Sunday 23 October 2016

'Ugly' flyover is like the 'Berlin Wall', say locals


Christine Palmer (13), Martin Gannon and David Palmer. Front: Aoife Heffernan (12) and Davin Palmer (10)
Christine Palmer (13), Martin Gannon and David Palmer. Front: Aoife Heffernan (12) and Davin Palmer (10)
Newlands Cross flyover

THIS is the view some residents living alongside the country's newest flyover have to contend with every day.

The towering Newlands flyover opened last year and has been a source of grievance for some south Dublin residents, who claim proper 'screening' was never provided by planners.

In a recent meeting with South Dublin County Council and the National Roads Authority, residents from Newlands Road claimed planning promises to block off the "ugly" views of the flyover were ignored.

Geraldine Palmer (44) said residents "didn't have enough time" to see the plans for the flyover.

"It should have been built under (the back garden wall) and they have got it right jammed up with us now, which is horrible," she said.

"I mean, look at the far side of the road, there is plenty of room. We used to be able to see the Dublin Mountains from our bedroom," she added.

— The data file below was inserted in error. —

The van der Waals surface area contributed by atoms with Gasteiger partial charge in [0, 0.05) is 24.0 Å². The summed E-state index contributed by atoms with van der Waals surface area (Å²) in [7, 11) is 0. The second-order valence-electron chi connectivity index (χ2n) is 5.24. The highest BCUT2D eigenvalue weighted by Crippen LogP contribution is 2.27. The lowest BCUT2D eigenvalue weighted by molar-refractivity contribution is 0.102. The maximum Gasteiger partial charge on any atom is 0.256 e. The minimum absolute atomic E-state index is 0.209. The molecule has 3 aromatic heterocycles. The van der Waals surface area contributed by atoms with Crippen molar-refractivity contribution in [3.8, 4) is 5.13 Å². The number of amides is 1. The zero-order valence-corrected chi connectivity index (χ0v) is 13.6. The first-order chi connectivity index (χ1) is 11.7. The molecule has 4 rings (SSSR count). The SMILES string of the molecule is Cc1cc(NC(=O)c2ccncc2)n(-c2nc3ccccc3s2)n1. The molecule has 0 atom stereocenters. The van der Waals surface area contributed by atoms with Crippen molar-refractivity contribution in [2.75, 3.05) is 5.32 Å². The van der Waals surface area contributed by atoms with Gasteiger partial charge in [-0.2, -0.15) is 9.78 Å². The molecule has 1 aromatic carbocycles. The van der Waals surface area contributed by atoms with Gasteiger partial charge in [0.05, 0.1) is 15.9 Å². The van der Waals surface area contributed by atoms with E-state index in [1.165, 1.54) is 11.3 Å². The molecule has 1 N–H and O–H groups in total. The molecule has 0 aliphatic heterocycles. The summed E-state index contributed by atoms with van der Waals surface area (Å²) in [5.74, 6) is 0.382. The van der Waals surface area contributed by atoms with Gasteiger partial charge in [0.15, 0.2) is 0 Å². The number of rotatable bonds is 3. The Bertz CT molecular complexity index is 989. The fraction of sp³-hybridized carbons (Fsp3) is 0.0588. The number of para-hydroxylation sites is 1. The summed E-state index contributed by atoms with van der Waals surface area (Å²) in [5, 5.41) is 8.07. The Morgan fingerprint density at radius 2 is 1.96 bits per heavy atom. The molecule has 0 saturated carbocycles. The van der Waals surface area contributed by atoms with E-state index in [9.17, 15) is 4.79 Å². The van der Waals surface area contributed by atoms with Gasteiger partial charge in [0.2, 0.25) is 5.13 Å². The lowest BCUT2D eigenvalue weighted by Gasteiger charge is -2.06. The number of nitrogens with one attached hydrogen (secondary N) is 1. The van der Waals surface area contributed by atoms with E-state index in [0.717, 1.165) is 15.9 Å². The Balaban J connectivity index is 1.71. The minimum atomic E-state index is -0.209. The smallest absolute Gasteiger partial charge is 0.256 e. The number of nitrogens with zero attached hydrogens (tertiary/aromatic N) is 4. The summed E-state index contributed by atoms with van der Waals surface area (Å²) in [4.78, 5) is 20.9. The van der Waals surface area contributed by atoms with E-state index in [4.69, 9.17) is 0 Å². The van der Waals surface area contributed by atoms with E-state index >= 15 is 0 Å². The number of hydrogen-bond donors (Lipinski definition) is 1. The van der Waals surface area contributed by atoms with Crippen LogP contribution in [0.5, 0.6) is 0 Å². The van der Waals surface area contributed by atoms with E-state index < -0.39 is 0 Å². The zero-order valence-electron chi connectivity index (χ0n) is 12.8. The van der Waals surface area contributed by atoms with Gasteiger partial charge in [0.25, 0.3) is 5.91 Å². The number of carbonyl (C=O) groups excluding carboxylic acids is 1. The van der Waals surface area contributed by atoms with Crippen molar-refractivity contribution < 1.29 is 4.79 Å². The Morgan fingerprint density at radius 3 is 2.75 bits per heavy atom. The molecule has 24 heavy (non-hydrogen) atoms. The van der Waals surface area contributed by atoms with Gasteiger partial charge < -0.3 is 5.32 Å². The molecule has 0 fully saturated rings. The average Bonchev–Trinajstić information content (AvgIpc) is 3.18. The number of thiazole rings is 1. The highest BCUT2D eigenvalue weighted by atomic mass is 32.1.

Sean Kirwan (84) and his wife Kathleen (82) have lived on Newlands Road for more than 40 years and say the flyover is "like the Berlin Wall".

Their garden is covered with flowers, trees and a large fountain, but they say nothing can block out the view of the flyover.

They concede that protest efforts were simply "too late".

"There was just no one in our area fighting for us and it's too late to do anything about it now," Mr Kirwan said.

"It is really ugly, but we've got to learn to live with it, otherwise it would drive us mad," Ms Kirwan said.

However, the council told the Herald that residents' "concerns had already been addressed".

They said screening was provided through the provision of trees, a 2.5metre boundary wall and a 1.8metre high "noise barrier" on the flyover itself.

The council said that following concerns raised by locals, an independent investigation was carried out in January which found that the works, including the provision of screening, was compliant with the planning.

A spokesperson said that due to those reasons "no further steps are necessary".

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